A Pilgrim Past 70
They shall come, and shall declare his righteousness unto a people that shall be born, that he hath done this.
I remember to have had natural convictions when very young, and was what is called very piously inclined; for, as I grew older, I frequently attended a prayer-meeting at seven o’clock, and three sermons on the Lord’s Day.
Before I was seventeen I joined the General Baptist Church my parents belonged to, but I knew not the Lord’s way of saving a sinner; I was rather looking to myself than to the Lord. I now see I was then nothing but a Pharisee.
I do not think I had ever heard a gospel sermon. I was told of a Mr. Bailey in Alie Street. I wished to hear him as I thought he held election, a doctrine I could not like, and I felt determined to pull to pieces all he said about it. How plain I now see my Pharisaical pride at that time!
As soon as I got into the chapel I saw a most majestic person, with a drawn sword stretched across the heavens, and he pronounced with a voice of majesty, that entered the inmost recesses of my heart, his eyes all the time being fixed on me, which pierced me through and through, “For the word of God is quick and powerful, sharper than any two-edged sword, piercing even to the dividing asunder of soul and spirit, and of the joints and marrow, and is a discerner of the thoughts and intents of the heart.”
I thought the Almighty had come near to judgment, and that I should be immediately cut off, and sent to hell; and I thought I saw the boards part under my feet, and devils trying to pull me in. The horror and terror that came over, me is better felt than described.
When I came out of the chapel I could not look at any one, but went home, inwardly groaning, “O that I had never been born! O that I had never made a profession of religion! Oh what a weight of sin and misery hangs over my head.”
The Arminian minister sent me word the deacons should visit me, but they never came, which I was very thankful for, as I was in such a trembling state of feeling I knew not how to speak to them, although all they could have said would not have had the weight of a feather on my mind, as the Lord kept following me up with these words, “Come out from among them and be ye separate, saith the Lord, and touch not the unclean thing, and I will receive you.”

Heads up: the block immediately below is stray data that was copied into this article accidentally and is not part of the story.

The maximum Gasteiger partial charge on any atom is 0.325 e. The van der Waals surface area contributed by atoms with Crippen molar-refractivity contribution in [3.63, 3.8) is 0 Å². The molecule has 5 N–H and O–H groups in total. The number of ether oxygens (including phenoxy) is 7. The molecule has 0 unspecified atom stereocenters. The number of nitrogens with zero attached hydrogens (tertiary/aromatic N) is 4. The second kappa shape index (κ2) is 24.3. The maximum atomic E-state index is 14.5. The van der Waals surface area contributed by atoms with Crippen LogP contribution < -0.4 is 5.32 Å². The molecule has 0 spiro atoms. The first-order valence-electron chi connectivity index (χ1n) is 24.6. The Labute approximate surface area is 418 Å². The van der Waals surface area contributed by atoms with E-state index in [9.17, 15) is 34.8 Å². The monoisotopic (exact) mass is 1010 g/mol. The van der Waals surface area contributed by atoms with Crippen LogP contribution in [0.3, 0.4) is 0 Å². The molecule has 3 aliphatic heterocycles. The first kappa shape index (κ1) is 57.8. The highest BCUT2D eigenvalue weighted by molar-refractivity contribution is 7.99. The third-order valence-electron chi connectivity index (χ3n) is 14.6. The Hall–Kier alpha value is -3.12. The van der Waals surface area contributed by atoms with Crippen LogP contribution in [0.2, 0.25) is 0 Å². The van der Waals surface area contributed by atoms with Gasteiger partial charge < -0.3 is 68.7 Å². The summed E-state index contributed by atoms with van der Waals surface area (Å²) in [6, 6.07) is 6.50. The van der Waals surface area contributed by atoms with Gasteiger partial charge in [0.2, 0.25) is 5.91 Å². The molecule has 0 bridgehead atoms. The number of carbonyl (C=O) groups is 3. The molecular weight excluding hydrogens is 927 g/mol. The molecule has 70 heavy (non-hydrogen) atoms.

I kept constantly attending the place where I had felt the power, although I had nothing but reproof and condemnation, which occasioned floods of tears. A friend took me to hear Mr. Huntington, at Providence Chapel, who took his text out of Revelation 2:17.
“I will give him a white stone, and in the stone anew name written, which no man knoweth saving him that receiveth it.”
I saw this secret was with the righteous, and that it was a knowledge of pardon and absolution, and known only by those who received it. O how did my soul go out to the Lord for the manifestation of this rich blessing! The doctrine of election began to open to my astonished view. I saw a glory and beauty in it, that had I possessed a world I would have given it for a hope that I was amongst the happy number of God’s elect.
Some time afterwards I heard Mr. H. from these words (Isaiah 25): “A strength to the poor, a strength to the needy in his distress.”
He described my poverty of soul, the deep sense of need I felt, and my great distress; and the Lord raised me to such a hope in his mercy, I shall never forget.
But it did not last. I soon began to call it all in question, and I sank very low in the horrible pit.
Indeed I had many fears that I had sinned the unpardonable sin. Added to this, I felt such reluctance to calling on the Lord, and in going to hear the word preached.
I said, “It is of no use, I shall certainly be lost.”
I had now been about four years and a-half in bondage.
One Lord’s day in April, 1815, I was taken by a friend to hear a Mr. S., St. George’s Road, who took his text from Romans 11. The words were, “Towards thee, goodness;” the sermon was quite lost, as I was wholly taken up with those words, “Towards thee, goodness.”
They flowed into my soul with a power and sweetness never before felt. I was swallowed up in the ocean of electing love.
Jesus, whom before I looked at as a terrible judge, now appeared my most loving friend. I thought Jesus and the holy angels were rejoicing over me. Many months was I favored to walk in this sweet enjoyment, holding daily converse with him, and having sweet familiarity and nearness to him, but a cloud gradually came over my mind.
The Lord withheld the communication of his grace; I could not see my signs and tokens for good; I began to call all his work in question; I sought the Lord, but could not find him; called him, but he gave me no answer.
The means of grace were dry breasts, and a throne of grace inaccessible; for when he hideth himself, who then can behold him?
In this troubled state of mind, I may say distressed state; I thought it was impossible I could live and bear it; I went to hear Mr. Gadsby, at Conway Street. He took his text from 2 Corinthians 1:9. “We had the sentence of death in ourselves, that we should not trust in ourselves, but in God who raiseth from the dead.”
As he was reading his text, the Lord broke in upon my soul with such light and power I am not able to describe.
Here I must leave off, though I have travelled forty years in the wilderness since, and the Lord has never failed nor forsaken me to the present moment.
A PILGRIM PAST SEVENTY